Drug cartel's 'boss' arrested

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The Independent US

Mexican security forces have arrested drug cartel leader Eduardo Arellano Felix, one of the international traffickers most sought by the United States, after a shootout in the violent border city of Tijuana, the government said yesterday.

Arellano Felix, nicknamed "The Doctor," was a senior member of a family cartel embroiled in a violent struggle for control of the lucrative drug trade that has killed more than 3,700 people in Mexico this year, including 450 in Tijuana.

He ran the cartel with his sister Enedina, the only main suspect from the family who remains at large after several brothers were arrested or killed.

Police arrested Arellano Felix on Saturday after they chased his car to a three-story home in an upscale neighborhood, said the federal police in Tijuana. A three-hour gunbattle with more than 100 police and soldiers ensued, leaving the home riddled with bullet holes.

Arellano Felix's 11-year-old daughter, who was in the house at the time and living under a false name, was unharmed, the police said.

"We could say that the generation that gave birth to this criminal group has been eradicated," said Facundo Rosas, deputy public security minister, at a news conference in Mexico City.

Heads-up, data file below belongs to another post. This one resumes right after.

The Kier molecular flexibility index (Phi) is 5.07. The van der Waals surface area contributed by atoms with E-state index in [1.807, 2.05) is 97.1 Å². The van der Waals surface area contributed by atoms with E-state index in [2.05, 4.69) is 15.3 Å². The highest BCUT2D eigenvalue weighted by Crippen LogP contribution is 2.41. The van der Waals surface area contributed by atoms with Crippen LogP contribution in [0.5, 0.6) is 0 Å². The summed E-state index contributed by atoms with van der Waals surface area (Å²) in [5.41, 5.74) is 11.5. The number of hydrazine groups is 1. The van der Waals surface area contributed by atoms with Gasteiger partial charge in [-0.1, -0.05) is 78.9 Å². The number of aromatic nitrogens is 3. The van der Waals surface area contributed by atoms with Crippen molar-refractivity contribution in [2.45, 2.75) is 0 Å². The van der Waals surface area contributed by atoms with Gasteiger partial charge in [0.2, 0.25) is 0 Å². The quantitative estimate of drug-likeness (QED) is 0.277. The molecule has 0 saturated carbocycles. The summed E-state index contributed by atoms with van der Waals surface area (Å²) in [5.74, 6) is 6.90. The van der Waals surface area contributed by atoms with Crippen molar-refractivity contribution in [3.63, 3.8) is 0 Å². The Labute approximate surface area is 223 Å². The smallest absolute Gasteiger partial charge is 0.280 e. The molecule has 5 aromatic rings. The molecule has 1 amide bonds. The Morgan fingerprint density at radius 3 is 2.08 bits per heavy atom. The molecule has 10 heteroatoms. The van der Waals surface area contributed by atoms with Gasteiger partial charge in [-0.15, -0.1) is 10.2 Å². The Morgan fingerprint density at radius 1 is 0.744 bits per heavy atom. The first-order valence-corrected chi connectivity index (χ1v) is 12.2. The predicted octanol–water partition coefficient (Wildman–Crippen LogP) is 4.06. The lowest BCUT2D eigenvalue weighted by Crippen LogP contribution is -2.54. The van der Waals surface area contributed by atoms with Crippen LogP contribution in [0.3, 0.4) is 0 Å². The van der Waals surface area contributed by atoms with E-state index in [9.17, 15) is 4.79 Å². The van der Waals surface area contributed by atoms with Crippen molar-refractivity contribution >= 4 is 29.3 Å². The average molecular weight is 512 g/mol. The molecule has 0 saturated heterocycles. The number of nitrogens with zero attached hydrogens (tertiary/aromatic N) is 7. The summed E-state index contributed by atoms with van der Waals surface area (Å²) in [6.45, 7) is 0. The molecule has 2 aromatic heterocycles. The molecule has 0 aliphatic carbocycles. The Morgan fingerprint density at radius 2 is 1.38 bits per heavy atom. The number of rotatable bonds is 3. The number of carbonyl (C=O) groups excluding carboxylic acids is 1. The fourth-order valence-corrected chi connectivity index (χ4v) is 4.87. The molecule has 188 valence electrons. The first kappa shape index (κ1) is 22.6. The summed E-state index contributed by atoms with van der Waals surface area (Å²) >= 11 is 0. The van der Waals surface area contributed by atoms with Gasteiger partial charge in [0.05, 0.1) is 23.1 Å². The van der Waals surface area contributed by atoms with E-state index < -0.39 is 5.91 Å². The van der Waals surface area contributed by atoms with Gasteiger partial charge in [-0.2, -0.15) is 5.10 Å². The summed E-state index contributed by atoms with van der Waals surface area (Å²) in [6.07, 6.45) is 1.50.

The United States indicted Arellano Felix in 2003 on drug smuggling and money laundering charges and had offered a reward of up to $5 million for his capture.

President Felipe Calderon has sent tens of thousands of troops and federal police to fight escalating drug violence since late 2006 but arrests of major cartel leaders have been few.

The Arellano Felix family dominated the smuggling of cocaine and marijuana into California in the 1990s and was feared for its ruthless elimination of enemies.

Francisco Arellano Felix, Eduardo's youngest brother, was sentenced to life in prison in the United States in November after being captured while deep sea fishing off Mexico. Mexican authorities agreed in June to extradite another brother, Benjamin, to the United States to face smuggling charges.

The weakening of the family has led other Mexican drug cartels to move in on Tijuana, transforming the city from a playground for US tourists into a major battleground in Mexico's drug war.

The rival gangs have adopted increasingly gruesome tactics, including beheading and mutilating their victims and dumping dozens of bodies in view of schools and other public places.

US Secretary of State Condoleezza Rice visited Mexico last week to discuss the drug war and said $465 million in aid for Mexico and Central America to purchase equipment and train anti-drug police would soon be released.

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